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BEND, OR -- Four people face numerous charges in connection with drugs smuggled in to the Deschutes County Jail. Sergeant William Bailey says the investigation began in January, when authorities discovered inmate mail laced with Suboxone, hidden in the seams of manila envelopes, "Suboxone is typically prescribed by medical professionals to assist with detoxing from opioids. Suboxone can be abused and it is capable of producing a significant euphoric affect." He tells KBND News it's administered on thin strips of paper that melt on the tongue, "The Suboxone itself is a very thin, ribbon-type of material and so it was easily concealed within this thicker seam on the envelope."

 

The Sheriff’s Office Street Crimes Unit began investigating in January, after the drug-laced mail was discovered, "This bottom seam was being opened up through either steam or other type of a heat process. The controlled substance, in this case the Suboxone, was being concealed inside and then the envelope was being sealed back or glued back closed. So, it appeared, at first glance, that there had been no manipulation to the envelope." Sgt Bailey adds, "The investigation did find that there was a component of the controlled substance being used in the facility and sold. The investigation is still ongoing and we do anticipate more arrests."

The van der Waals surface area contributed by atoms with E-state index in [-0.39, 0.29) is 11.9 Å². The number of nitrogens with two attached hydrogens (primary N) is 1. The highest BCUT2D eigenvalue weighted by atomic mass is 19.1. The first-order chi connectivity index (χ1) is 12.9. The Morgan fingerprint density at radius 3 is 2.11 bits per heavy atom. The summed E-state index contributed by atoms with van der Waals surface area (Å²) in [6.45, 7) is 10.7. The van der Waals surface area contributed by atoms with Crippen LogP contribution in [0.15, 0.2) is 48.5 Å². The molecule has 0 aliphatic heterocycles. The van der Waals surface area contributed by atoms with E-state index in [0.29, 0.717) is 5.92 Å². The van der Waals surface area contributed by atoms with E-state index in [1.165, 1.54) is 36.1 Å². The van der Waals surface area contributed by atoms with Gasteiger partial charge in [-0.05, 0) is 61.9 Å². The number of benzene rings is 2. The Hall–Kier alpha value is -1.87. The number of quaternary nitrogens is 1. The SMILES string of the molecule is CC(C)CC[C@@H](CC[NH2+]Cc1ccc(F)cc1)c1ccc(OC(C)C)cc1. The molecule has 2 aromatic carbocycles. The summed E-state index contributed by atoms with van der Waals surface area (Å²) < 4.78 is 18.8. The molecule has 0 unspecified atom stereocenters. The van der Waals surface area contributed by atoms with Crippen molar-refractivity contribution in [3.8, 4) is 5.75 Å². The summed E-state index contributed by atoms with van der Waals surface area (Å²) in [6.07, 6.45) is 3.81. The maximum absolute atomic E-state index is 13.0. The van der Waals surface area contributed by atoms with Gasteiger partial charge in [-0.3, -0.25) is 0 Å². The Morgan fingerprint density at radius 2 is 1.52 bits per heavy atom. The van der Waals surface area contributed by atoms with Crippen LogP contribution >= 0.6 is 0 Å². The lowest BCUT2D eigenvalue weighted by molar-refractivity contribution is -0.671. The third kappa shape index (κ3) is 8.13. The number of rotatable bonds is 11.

Deborah Anderson, a 58-year-old Portland woman, is accused of sending the drug to her inmate son, 29-year-old Phillip Anderson (pictured: upper left). She was arrested after a search of her southwest Portland home turned up meth, heroin and drug paraphernalia. Another inmate, 32-year-old Derek Chamberlain (pictured: lower left), allegedly received his drug-laced mail from 29-year-old Zachary Hahn, of Bend (pictured: lower right). Sgt. Bailey says the four may have been working together in some capacity, "We do think that there was some training, or involvement, between the Anderson mother and son, and the other two parties." 

 

The case could lead to changes at the Deschutes County Jail, "Inmates are allowed to receive mail; the items are searched for contraband and weapons," says Sgt. Bailey, "But, criminal mindset was able to find a weakness and able to find a way to get this substance in and so we will have to make changes to prevent this from being utilized in the future."

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